Jessica Applestone, co-owner of Fleisher’s Grass-Fed and Organic Meats in New York, recently sent me a copy of the new book that her and her husband, Joshua Applestone, came recently came out with. It’s called The Butcher’s Guide to Well-Raised Meat and you all should run out and get a copy. It’s one of the most sincere, un-showy, very smart butchery books I’ve seen and it’s an excellent book for people to buy if they are interested in doing a lot of their own butchery at home. Not only are there great hand-drawn diagrams telling readers where the primals and subprimals of lambs, pigs, and steers/cows can be found, there are diagrams showing us which part of the animal is best for searing, which for grinding, which for braising and which parts for roasting. Where most books rely on photo diagrams or illustrated pictures to indicate how to break an animal down, the Applestones have written incredibly articulate and explicit directions that, I think, are very clear. There are recipes for DIY bresaola and quick lamb meatballs, meditations on the nature of e.coli and the best way to grind the perfect burger meat. You’ll learn that dry-aging porterhouse steak in your fridge at home is a really bad idea. If you want to throw a pig roast and have no idea how to do it, there’s a few pages on that as well. I’m most impressed by the “Sourcing” chapter at the back of the book, which really lays out all the meat-buying options consumers face. One section preps people for the conversation they’ll inevitably have to have with a meat processor if they are buying whole animals directly from farmers and don’t want to butcher it themselves. And just about all of the recipes I’ve tried so far have been excellent.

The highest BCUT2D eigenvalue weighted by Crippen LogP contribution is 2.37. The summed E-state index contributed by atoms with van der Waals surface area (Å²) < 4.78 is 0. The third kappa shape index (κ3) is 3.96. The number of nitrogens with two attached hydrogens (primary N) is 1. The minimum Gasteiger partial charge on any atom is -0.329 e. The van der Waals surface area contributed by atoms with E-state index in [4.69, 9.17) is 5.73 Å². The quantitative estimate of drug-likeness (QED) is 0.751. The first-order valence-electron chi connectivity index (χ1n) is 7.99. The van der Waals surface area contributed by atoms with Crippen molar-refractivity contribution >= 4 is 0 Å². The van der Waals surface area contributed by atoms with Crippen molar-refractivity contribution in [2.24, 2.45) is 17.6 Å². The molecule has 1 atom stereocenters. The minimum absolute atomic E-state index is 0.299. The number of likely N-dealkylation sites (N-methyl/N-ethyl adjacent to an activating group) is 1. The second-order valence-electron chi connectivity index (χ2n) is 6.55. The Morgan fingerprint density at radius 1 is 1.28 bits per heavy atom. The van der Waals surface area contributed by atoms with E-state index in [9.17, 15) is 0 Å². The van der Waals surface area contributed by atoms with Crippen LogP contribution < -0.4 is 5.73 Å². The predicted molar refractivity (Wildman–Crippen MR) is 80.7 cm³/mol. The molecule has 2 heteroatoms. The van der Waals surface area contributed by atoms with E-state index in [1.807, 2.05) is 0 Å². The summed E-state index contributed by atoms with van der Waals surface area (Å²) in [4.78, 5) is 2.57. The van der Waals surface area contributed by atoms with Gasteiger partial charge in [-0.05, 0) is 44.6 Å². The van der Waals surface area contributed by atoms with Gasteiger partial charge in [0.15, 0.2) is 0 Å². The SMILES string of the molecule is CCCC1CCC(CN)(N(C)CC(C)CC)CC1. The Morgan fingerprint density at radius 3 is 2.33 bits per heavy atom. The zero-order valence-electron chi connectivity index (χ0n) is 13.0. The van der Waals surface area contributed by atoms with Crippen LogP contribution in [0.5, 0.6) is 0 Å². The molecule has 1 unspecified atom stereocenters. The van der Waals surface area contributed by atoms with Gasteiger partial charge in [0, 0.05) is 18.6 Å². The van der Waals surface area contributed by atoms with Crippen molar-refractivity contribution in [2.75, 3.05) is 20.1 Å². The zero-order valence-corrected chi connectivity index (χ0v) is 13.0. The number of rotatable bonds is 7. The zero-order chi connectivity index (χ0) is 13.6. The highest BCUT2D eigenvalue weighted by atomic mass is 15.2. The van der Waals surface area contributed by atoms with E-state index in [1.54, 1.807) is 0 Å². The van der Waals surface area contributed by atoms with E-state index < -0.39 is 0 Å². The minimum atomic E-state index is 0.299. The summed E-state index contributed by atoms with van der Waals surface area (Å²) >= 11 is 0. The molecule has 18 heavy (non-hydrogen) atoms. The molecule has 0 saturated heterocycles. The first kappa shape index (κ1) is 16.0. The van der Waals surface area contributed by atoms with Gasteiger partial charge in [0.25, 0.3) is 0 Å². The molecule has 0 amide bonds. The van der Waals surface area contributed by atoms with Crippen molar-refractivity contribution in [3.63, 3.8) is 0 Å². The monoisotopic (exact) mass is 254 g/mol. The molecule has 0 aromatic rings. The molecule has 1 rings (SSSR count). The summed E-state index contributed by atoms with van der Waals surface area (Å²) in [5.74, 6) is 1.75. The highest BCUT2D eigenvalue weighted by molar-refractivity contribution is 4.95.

This is a well-thought out, honest, humble, incredibly smart book written with love and I highly recommend it to those of you who find yourselves on this website, at our classes, or hanging out at home all day because you have a bunch of trotters you need to turn into a terrine and pork shoulder to grind for sausages. But it’s also a good book for those of you who are just starting to think about where their meat comes from, and how you can make decisions about the meat you eat in a more informed manner. Go buy this book now!